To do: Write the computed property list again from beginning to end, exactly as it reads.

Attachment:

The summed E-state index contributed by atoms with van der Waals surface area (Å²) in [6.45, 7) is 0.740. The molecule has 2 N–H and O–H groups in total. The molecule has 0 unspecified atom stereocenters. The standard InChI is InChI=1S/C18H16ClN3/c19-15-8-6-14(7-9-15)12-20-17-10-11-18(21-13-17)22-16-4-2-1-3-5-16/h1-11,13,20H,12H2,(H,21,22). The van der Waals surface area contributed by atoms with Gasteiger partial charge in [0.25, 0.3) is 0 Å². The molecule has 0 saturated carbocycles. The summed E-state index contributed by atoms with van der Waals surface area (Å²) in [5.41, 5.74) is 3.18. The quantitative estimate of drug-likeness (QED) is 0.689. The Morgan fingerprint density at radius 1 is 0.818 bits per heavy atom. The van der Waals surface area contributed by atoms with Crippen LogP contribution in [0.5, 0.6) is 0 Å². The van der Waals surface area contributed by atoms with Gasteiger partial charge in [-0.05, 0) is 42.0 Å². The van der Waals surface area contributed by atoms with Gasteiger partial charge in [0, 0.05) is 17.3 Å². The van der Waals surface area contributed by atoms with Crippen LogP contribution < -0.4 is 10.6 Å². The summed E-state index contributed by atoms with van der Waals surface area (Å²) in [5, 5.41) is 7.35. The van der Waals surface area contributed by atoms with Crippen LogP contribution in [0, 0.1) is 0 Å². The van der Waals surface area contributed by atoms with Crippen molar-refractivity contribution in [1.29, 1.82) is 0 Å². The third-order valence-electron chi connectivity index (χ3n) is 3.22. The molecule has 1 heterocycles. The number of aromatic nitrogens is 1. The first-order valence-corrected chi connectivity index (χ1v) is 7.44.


The summed E-state index contributed by atoms with van der Waals surface area (Å²) in [6.45, 7) is 0.740. The molecule has 2 N–H and O–H groups in total. The molecule has 0 unspecified atom stereocenters. The standard InChI is InChI=1S/C18H16ClN3/c19-15-8-6-14(7-9-15)12-20-17-10-11-18(21-13-17)22-16-4-2-1-3-5-16/h1-11,13,20H,12H2,(H,21,22). The van der Waals surface area contributed by atoms with Gasteiger partial charge in [0.25, 0.3) is 0 Å². The molecule has 0 saturated carbocycles. The summed E-state index contributed by atoms with van der Waals surface area (Å²) in [5.41, 5.74) is 3.18. The quantitative estimate of drug-likeness (QED) is 0.689. The Morgan fingerprint density at radius 1 is 0.818 bits per heavy atom. The van der Waals surface area contributed by atoms with Crippen LogP contribution in [0.5, 0.6) is 0 Å². The van der Waals surface area contributed by atoms with Gasteiger partial charge in [-0.05, 0) is 42.0 Å². The van der Waals surface area contributed by atoms with Gasteiger partial charge in [0, 0.05) is 17.3 Å². The van der Waals surface area contributed by atoms with Crippen LogP contribution < -0.4 is 10.6 Å². The summed E-state index contributed by atoms with van der Waals surface area (Å²) in [5, 5.41) is 7.35. The van der Waals surface area contributed by atoms with Crippen LogP contribution in [0, 0.1) is 0 Å². The van der Waals surface area contributed by atoms with Crippen molar-refractivity contribution in [1.29, 1.82) is 0 Å². The third-order valence-electron chi connectivity index (χ3n) is 3.22. The molecule has 1 heterocycles. The number of aromatic nitrogens is 1. The first-order valence-corrected chi connectivity index (χ1v) is 7.44.